However, as Braulick has learned: patience, patience.

Other programs that Braulick has introduced, developed or adapted to Sartell schools are the following:

Farm to School

The “Farm-to-School” program makes available to students food produced on area farms – items such as corn, cucumbers, watermelon, cantaloupe, bell peppers and tomatoes. Currently, the food program is purchasing produce from Baker’s Acres in Avon.

Food recycling

The food-waste recycling program makes it possible to use thrown-out food to feed pigs at a hog operation at Berthold Farms in St. Francis, Anoka County. The food is picked up at the school and hauled to the farm. One good sign, Braulick said, is the amount of thrown-out food has not increased.

Chef in School

A Chef-in-School program invites local chefs into the schools to give advice and hands-on know-how for recipe development, culinary skills and other ways to brighten lunches. The chef from last year moved from the area, but Braulick said she will soon try to start the program again with a new chef or chefs.

Interns

Each year, a number of interns from Iowa State University are rotated at Sartell schools, where they give dietary tips and work and learn with the cooking staff.

From Scratch

This year, Braulick and her staff have started a “From Scratch” program. They are trying to make more meal entrees using fresh ingredients. For example, fresh chicken breasts are either dry-rubbed with herbs or marinated before baking to make them tasty, with less sodium. It’s another one of Braulick’s efforts to make foods delicious and nutritious.

Background

Born and raised in Montevideo, Braulick worked as a nursing-home aide, then did at-home daycare before deciding to study food-service management at Alexandria Technical College, starting in 1980. It was there she met her husband-to-be, Michael, who is vice president of St. Cloud Industrial Products.

The Braulicks, who live in St. Augusta, have two children – Justin Braulick, an attorney with the Dan Eller law firm in Waite Park; and Jessica Braulick, a registered nurse in the Twin Cities. The Braulicks have three grandchildren – well, actually four, Braulick is quick to add. Their names are Ava, Jackson, Selah and Gabriel.

“Gabriel is in heaven,” Braulick said. Sadly, he died of a kidney disease before reaching the age of 2.

Brenda Braulick

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Blake Thoennes (left) and his assistant, Dustin Pede, work on a computer board in Thoennes' shop, Computer Repair Unlimited, in St. Joseph. Thoennes said he feels so fortunate that his passionate hobby is also his full-time job.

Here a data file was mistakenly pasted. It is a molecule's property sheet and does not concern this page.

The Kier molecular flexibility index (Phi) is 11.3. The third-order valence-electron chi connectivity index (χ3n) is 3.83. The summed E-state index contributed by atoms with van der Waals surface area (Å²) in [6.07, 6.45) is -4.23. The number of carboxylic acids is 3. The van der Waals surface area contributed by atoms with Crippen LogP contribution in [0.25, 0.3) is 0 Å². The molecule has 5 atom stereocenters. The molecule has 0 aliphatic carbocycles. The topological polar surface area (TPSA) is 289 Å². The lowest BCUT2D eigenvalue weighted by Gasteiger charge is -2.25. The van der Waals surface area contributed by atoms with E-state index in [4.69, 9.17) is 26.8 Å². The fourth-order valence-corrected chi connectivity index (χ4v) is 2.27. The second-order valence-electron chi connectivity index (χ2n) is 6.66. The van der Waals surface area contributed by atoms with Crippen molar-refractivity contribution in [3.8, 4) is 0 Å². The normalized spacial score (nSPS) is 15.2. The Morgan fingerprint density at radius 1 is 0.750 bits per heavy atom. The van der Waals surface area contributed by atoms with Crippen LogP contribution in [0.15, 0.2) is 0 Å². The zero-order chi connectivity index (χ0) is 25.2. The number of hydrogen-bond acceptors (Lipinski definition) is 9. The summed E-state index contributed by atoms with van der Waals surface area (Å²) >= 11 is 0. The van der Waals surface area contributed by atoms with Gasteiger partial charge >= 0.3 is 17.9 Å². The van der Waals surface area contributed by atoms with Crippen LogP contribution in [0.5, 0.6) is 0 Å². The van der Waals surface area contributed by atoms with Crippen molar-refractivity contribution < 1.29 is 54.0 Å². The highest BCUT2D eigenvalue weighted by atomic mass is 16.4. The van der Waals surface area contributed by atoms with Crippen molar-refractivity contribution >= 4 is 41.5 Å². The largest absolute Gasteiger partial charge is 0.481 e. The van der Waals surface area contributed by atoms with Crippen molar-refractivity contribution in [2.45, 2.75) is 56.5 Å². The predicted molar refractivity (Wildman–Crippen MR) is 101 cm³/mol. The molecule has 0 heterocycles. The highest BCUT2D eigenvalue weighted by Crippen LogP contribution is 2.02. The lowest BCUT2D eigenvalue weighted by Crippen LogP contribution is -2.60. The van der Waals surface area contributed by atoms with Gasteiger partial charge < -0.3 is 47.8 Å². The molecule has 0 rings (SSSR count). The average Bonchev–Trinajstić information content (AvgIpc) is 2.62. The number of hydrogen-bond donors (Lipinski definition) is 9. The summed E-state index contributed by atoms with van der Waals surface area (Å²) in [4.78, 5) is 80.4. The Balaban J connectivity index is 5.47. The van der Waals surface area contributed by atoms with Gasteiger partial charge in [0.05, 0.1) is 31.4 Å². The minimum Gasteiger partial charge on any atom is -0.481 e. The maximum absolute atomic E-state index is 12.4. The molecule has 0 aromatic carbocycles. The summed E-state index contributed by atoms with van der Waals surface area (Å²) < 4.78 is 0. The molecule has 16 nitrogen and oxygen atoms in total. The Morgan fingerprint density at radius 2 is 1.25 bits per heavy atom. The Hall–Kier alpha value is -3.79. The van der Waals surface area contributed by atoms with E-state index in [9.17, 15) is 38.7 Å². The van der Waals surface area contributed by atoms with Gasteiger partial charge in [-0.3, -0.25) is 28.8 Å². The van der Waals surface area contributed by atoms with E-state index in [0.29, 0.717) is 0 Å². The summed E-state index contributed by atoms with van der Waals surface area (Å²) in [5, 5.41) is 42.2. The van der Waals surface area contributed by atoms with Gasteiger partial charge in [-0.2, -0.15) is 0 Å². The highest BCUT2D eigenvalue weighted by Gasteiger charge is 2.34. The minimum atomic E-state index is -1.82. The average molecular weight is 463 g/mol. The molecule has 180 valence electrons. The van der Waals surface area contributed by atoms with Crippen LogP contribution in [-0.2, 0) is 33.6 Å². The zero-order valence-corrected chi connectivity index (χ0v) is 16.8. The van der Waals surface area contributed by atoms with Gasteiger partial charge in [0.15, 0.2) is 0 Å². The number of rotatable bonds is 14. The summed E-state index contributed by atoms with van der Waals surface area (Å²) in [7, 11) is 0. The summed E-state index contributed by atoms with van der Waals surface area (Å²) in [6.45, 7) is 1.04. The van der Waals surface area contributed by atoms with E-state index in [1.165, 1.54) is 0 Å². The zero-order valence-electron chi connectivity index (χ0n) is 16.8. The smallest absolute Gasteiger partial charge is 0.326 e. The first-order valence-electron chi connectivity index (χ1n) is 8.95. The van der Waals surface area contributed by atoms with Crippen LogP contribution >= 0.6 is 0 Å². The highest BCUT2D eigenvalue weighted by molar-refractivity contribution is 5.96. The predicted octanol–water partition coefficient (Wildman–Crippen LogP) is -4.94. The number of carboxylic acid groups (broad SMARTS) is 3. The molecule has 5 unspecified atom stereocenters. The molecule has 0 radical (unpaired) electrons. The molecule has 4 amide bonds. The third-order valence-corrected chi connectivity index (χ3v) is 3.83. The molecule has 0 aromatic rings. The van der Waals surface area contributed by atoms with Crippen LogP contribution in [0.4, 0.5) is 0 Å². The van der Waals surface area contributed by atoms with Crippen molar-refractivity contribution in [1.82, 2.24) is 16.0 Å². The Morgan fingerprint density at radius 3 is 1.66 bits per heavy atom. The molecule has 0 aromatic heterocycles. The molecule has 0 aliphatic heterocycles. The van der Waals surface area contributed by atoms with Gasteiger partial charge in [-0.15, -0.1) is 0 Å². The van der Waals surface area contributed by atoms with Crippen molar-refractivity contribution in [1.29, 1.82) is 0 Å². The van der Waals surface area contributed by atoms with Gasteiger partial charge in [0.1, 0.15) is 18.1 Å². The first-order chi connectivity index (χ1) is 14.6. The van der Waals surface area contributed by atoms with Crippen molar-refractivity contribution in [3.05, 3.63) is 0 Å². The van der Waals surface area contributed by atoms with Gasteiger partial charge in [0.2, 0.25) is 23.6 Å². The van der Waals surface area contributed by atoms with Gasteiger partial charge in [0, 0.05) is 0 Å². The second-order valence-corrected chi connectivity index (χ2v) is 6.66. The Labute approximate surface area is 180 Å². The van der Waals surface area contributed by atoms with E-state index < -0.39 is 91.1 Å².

Self-confessed ‘nerd’ loves computer trouble-shooting

by Dennis Dalman

news@thenewsleaders.com

With a smile and a chuckle, Blake Thoennes describes himself as a nerd.

“I don’t have a pocket protector,” he said. “But I’ve wrecked a lot of shirts from ink pens.”

Thoennes, 26, thrives on his “nerdiness.” It’s what made him a computer expert and what brought about his successful business, Computer Repair Unlimited, located at 24 Birch St. W. near downtown St. Joseph.

Besides his computer savvy, intense dedication and very hard work has defined the course of his life. Born in Alexandria, Thoennes’s family moved to Sartell when he was 10. He went to Sartell Middle School and graduated from Sartell High School and St. Cloud Technical College at the same time during the same month. He managed to earn his two-year computer networking technical degree while taking a full load of high-school courses. As if school work weren’t enough, Thoennes had a series of jobs at food-service places during and after his school years. He worked at McDonald’s, Subway, Mongo’s Grill and more. In the meantime, he was fixing and fine-tuning computers for family, friends and neighbors.

Thoennes also attended St. Cloud State University, where he earned a computer-business degree in 2010, specializing in design and implementation, as well as documentation.

One day, four years ago, he decided to quit his food-service “day job” and open his own business, the one in St. Joseph. He’s never looked back and never regretted it. That’s because computers are his passionate hobby, his life’s blood, and going to work is like going to a place to have even more fun. He and his one assistant, Dustin Pede, have an astonishing number of customers – 1,500 of them. They live in places all the way from the Twin Cities to Alexandria. Eight percent of them are at-home customers (about 900 homes), and the rest are business clients (about 200 of them).

Thoennes and Pede are experts at what they offer: computer networking, all forms of computer-related business services, servers, data recovery, wireless networking, mobile devices, tune-ups, virus removal and virtually any other problems having to do with computers. Their most common service is tune-ups and virus removals, mainly for at-home customers and students.

Computer viruses are a modern curse, according to Thoennes. He has seen several women burst into tears because they lost stored photos of their loved ones due to some devious cyber virus.

“It’s infuriating,” he said. “They (virus creators) are hurting innocent people. I feel so bad for those people.

The culprits, he said, are mostly Russians and Chinese who steal data from computers worldwide.They then sell the data to marketers and others and make money while those who buy the data use it for damaging purposes. Mostly, they don’t want ordinary household computer data, but when putting out their viruses they cast a “wide net” that includes at-home computers, too, he explained.

Thoennes has spent so much time studying and tracking down viruses and how they work, he and Pede know instantly what to do when they come across one in some hapless victim’s computer.